As much as I liked history, actually seeing it through the talents and artistry of people like Edward Herrmann, made it come alive and made it approachable as well as meaningful. In time, I would see other such movies and docudramas: "Meeting at Potsdam" (about the Allied leaders meeting, post FDR and Churchill, to decide the parameters of the postwar world), all the various JFK adaptations, a few on Abraham Lincoln (who could forget the masterful Raymond Massey in Abe Lincoln in Illinois or Henry Fonda’s Young Mr. Lincoln, even if his prosthetic nose was way too big for the role, veering into Karl Malden territory), "The Adams Chronicles" (PBS’ entry into the historical docudrama sweepstakes, starring George Grizzard, William Daniels [of St. Elsewhere fame], Kathryn Walker and Nancy Marchand, among others) and later, James Whitmore’s sassy Harry S. Truman in "Give ‘Em Hell Harry!" It was so true to real life that when it premiered at Ford’s Theatre in Washington, D.C. (of all places!) it purportedly made Margaret Truman cry with nostalgia for the man she simply knew as “Dad” (the only line—among other memorable ones—that I can safely repeat from that show: “Now, people say I give ‘em hell. That’s not true—I just tell the truth and they think it’s hell!”). All that was to come, and I gladly watched them all, and I have Edward Herrman to thank for that.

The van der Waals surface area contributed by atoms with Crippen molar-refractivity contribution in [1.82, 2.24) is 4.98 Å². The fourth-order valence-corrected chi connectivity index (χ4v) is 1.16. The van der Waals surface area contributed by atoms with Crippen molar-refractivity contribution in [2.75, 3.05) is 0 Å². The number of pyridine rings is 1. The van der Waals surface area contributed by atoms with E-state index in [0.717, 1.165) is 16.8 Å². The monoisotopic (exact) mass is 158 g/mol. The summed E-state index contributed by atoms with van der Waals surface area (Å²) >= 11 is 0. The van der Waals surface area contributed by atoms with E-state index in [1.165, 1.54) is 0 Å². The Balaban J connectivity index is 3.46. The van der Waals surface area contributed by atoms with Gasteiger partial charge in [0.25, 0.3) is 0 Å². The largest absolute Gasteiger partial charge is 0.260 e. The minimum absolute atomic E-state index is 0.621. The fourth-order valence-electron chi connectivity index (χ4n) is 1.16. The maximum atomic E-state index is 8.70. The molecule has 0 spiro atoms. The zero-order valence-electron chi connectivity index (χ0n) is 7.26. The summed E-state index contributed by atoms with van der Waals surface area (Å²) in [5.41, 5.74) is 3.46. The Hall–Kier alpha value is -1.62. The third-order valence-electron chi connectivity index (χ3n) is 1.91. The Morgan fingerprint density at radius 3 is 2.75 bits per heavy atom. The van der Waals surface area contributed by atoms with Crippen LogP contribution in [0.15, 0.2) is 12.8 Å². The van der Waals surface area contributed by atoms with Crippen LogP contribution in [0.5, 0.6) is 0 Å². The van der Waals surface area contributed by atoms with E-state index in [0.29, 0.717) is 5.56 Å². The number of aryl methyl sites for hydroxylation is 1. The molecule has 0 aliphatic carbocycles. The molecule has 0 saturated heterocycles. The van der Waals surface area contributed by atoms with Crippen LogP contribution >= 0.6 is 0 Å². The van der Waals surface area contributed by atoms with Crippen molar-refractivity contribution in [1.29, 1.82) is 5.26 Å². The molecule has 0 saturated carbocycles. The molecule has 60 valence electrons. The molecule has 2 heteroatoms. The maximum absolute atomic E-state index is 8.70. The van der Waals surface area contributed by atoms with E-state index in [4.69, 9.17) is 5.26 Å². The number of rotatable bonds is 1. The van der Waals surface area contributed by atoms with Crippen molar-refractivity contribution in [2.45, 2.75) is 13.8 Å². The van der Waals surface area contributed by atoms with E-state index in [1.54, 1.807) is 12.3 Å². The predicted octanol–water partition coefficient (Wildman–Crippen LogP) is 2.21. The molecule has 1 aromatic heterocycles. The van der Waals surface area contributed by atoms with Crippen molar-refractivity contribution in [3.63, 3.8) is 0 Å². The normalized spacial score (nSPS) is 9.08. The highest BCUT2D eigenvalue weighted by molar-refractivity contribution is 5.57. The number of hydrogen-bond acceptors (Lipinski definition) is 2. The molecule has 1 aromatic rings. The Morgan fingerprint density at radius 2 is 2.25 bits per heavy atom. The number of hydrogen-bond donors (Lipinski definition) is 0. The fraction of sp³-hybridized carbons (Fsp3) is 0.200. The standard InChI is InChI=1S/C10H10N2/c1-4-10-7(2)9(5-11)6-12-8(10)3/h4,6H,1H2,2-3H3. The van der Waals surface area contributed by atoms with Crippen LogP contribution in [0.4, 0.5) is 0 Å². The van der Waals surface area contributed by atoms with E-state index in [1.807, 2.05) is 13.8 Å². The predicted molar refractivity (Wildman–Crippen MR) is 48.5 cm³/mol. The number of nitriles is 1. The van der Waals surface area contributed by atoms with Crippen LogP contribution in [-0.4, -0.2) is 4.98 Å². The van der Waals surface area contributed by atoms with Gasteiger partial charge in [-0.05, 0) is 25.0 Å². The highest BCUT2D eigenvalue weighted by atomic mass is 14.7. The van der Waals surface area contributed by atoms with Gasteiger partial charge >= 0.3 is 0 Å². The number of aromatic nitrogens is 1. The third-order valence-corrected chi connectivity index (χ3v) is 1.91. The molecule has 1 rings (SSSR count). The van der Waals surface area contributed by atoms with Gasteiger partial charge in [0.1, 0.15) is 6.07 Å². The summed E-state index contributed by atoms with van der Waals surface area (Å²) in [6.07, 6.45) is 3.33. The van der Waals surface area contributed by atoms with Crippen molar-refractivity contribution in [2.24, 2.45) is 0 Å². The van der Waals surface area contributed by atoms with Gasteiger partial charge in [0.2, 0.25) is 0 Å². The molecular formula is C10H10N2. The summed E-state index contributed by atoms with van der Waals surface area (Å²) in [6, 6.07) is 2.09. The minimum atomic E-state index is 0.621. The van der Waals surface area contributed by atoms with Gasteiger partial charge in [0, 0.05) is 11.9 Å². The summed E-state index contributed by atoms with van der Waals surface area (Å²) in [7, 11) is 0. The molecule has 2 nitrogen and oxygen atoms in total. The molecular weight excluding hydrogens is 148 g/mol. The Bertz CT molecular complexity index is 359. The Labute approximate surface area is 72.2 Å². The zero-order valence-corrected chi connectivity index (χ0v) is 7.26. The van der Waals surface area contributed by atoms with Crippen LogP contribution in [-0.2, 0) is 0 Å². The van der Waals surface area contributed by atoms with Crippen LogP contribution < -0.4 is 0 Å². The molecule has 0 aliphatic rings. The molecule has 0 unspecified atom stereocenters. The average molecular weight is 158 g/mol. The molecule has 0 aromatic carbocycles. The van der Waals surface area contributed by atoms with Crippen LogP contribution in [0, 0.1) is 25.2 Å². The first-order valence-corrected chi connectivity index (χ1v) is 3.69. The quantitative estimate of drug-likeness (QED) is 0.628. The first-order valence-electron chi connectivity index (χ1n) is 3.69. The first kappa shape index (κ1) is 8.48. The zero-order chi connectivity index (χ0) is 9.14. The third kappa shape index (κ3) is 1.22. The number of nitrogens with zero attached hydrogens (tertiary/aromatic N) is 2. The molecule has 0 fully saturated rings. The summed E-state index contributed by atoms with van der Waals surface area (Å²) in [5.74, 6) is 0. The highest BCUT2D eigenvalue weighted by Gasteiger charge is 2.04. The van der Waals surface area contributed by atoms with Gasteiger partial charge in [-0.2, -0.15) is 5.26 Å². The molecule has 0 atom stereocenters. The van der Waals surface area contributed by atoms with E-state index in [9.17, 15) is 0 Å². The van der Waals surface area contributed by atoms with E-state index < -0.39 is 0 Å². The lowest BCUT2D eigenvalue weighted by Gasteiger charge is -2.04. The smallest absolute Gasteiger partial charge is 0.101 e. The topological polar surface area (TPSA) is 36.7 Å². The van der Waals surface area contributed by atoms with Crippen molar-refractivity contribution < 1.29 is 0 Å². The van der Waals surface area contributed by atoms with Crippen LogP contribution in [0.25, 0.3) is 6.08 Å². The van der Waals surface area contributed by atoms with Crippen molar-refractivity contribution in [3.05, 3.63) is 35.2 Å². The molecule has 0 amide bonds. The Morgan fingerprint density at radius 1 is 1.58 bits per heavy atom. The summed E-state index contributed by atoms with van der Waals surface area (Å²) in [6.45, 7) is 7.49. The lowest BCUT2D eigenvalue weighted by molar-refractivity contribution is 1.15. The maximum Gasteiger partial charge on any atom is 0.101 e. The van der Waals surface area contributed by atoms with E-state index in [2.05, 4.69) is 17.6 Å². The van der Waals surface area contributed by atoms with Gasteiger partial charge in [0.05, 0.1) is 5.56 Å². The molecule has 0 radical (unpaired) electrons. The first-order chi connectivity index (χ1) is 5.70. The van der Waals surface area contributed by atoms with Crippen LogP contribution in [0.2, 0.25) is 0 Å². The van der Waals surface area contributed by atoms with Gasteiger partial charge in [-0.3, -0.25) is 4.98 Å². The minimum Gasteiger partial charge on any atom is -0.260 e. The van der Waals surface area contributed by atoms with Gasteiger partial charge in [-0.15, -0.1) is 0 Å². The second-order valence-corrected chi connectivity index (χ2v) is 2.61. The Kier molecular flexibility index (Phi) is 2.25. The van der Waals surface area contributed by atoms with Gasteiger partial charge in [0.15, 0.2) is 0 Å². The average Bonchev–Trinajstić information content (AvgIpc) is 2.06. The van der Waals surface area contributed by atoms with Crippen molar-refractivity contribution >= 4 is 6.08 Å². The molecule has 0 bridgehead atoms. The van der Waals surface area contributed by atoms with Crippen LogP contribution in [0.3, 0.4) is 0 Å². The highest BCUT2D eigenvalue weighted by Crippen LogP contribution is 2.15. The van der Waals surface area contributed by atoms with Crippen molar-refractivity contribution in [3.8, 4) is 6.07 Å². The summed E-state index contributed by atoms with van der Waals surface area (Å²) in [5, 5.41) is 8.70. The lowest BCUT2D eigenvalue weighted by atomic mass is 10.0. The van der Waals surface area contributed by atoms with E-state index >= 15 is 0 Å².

Many years ago, while working at America, I almost had a chance encounter with Edward Herrmann, “FDR” himself. It happened one December evening during Christmas time (it might have been the night of Christmas Eve itself, but it was definitely during that time). I say “chance encounter” because while I actually never stopped and talked with him, I did see him: as I was walking past St. Patrick’s Cathedral in midtown on my way to Grand Central to get my homeward-bound train, when I actually walked right past Edward Herrmann (brushed beside him, really). In New York City it is not a hard thing to do, to walk or see somebody famous (or had been famous) in a crush of humanity; but on this night, I sawhim.  I could not believe my luck—I was about to say “Mr. President!” to the man who brought FDR alive for me on the screen all those years ago. But in my awe and admiration, the moment was lost; he walked quickly by and I did not get to chat up “Franklin D. Roosevelt” and tell him in Rooseveltian tones how “grand” he was, “just grand!”